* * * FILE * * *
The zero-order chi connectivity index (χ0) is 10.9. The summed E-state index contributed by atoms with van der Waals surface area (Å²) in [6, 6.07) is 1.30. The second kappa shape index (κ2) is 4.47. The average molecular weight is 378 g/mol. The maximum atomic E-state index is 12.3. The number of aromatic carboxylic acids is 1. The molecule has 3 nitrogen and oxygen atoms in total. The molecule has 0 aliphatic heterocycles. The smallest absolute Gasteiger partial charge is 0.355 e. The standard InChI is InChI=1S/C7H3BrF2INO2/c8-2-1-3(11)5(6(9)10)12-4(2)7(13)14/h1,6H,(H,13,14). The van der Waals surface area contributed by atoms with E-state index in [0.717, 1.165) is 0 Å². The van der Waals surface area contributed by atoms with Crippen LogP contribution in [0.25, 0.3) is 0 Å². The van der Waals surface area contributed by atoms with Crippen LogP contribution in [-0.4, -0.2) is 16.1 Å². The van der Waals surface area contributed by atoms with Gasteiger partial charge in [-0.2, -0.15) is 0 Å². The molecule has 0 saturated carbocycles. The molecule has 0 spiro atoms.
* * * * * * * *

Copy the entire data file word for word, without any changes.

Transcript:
The zero-order chi connectivity index (χ0) is 10.9. The summed E-state index contributed by atoms with van der Waals surface area (Å²) in [6, 6.07) is 1.30. The second kappa shape index (κ2) is 4.47. The average molecular weight is 378 g/mol. The maximum atomic E-state index is 12.3. The number of aromatic carboxylic acids is 1. The molecule has 3 nitrogen and oxygen atoms in total. The molecule has 0 aliphatic heterocycles. The smallest absolute Gasteiger partial charge is 0.355 e. The standard InChI is InChI=1S/C7H3BrF2INO2/c8-2-1-3(11)5(6(9)10)12-4(2)7(13)14/h1,6H,(H,13,14). The van der Waals surface area contributed by atoms with E-state index in [0.717, 1.165) is 0 Å². The van der Waals surface area contributed by atoms with Crippen LogP contribution in [0.25, 0.3) is 0 Å². The van der Waals surface area contributed by atoms with Crippen LogP contribution in [-0.4, -0.2) is 16.1 Å². The van der Waals surface area contributed by atoms with Gasteiger partial charge in [-0.2, -0.15) is 0 Å². The molecule has 0 saturated carbocycles. The molecule has 0 spiro atoms.